The above is your carb basic setting. Providing the rest of the engine is in a good state of tune, valves & timing this will get you really close. If you have vacuum gauges or can borrow some then you can get the carbs sync'd. Nothing wrong with the shorting method, but it only works with point ignitions, and it will likely ruin any electronic ignition.

    Don't confuse the mixture screw at the front of the carb with the idle screw ( located on the piece where the cable hooks into ). They do different things. For the most part the idle screw just sets the idle speed and in turn the vacuum you will see on the gauges. You normally have to paly both of these screw off against each other to get a good solid idle. The engine has to also be warmed up to operating temp. So make sure you've taken the bike for a ride and get it well warmed up.

    Each cylinder is going to pull a different vacuum due to condition, compression etc and what you are doing by balancing the carbs is to have both carbs pulling the same amount of vacuum and therefore generating the same amount of power. Within reason that will accommodate the different state of condition of the two cylinders.
    1971 R50/5 SWB with R75/6 drivetrain
    2013 DL650

  4. #4
    #4869 DennisDarrow's Avatar
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    This topic has been covered MANY times in the past and a search for carb adjust or sync will show you many threads about this.

    The latest that Kurt, others and myself spent time with that answered your questions with techniques and thoughts are covered in depth...........


    http://www.bmwmoa.org/forum/showthre...and-a-rat-hole

    Good luck and God bless...........Dennis
    Last edited by DennisDarrow; 09-04-2014 at 01:08 AM.

  5. #5
    P Monk
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    shorting out to set idle, but what about at highway speed?

    after finally getting my timing right (another thread), I decided to set the carb needles in the #1 position and see how it ran. It has always been in the #2 position, but the bike was running rich. Obviously I had to re synch the carbs after setting valves anyway, I used the one eye on the right throttle spring and one finger on the left throttle spring and adjusted the cables as close as I could for an initial setting. Took it on the road for a good warm up and the bike ran fine, however it really had an unusual vibration at 65mph.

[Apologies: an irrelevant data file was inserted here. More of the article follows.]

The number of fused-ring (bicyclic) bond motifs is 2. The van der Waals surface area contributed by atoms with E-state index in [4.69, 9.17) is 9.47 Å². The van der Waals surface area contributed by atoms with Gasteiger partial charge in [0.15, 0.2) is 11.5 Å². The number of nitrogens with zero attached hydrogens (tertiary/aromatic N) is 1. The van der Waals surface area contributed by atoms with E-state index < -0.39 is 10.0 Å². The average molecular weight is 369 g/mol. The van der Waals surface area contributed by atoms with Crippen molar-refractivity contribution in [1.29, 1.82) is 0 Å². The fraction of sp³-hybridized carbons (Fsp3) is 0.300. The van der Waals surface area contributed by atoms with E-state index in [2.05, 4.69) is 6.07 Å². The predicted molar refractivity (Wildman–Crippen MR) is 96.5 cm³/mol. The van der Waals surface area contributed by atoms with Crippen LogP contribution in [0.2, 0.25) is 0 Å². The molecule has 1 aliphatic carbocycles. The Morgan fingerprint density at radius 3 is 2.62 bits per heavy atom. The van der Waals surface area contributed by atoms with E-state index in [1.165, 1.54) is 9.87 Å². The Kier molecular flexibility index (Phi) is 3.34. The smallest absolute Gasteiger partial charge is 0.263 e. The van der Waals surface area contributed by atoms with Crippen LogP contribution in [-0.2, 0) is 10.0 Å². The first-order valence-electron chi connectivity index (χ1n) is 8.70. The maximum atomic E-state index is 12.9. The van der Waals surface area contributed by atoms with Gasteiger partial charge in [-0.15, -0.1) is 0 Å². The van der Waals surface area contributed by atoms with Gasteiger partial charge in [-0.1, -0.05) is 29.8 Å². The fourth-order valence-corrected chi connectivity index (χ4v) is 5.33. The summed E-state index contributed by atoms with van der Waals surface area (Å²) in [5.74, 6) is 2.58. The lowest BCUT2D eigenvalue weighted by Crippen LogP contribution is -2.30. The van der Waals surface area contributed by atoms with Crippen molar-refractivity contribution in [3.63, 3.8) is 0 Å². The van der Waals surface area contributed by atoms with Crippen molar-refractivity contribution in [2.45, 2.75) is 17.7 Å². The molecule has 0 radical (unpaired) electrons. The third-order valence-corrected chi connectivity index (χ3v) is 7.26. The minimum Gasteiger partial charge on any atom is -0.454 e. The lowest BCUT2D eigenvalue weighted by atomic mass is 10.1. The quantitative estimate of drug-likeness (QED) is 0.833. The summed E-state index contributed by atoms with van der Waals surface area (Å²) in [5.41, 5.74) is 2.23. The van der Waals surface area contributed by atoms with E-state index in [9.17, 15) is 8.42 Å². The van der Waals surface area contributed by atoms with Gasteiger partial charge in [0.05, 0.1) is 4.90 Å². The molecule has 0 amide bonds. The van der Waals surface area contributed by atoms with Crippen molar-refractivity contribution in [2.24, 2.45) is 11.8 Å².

Hooked up the carb tune to the carbs and even though they were close at idle, at 3-4k one carb was obviously out pulling the other. Takes a little fiddling but I finally got them to where they both open at the same time and both pull very close to the same vacuum at 3-4k rpm.

    Honestly don't see how it is possible to get the carbs right without vacuum gauges, whether it is mercury sticks, homemade manometer, or twin max etc.
    P. Monk
    74 R90/6 (also know by bride as the Black Hole). 09 R1200 GS. My wife, 1953 model who has survived aplastic anemia and a bone marrow transplant.

  6. #6
    Jameslf1
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    unstable idle cv carbs

    Carb inlet hoses a little hardened really can affect vacuum at idle. Plugged idle atomizer air bleeds at carb inlet creates a very rich unstable idle. Check w the filter tubes off,at idle seal the small air inlet w a finger and notice a change in idle. It should be the same on both sides. Check vacuum pistons for movement on throttle blip w a finger tip or a small extension mirrow to protect the eyes. Shorting plugs seldom bothers electronic ignitions, it's the open circuit voltage that does. Hope thi helps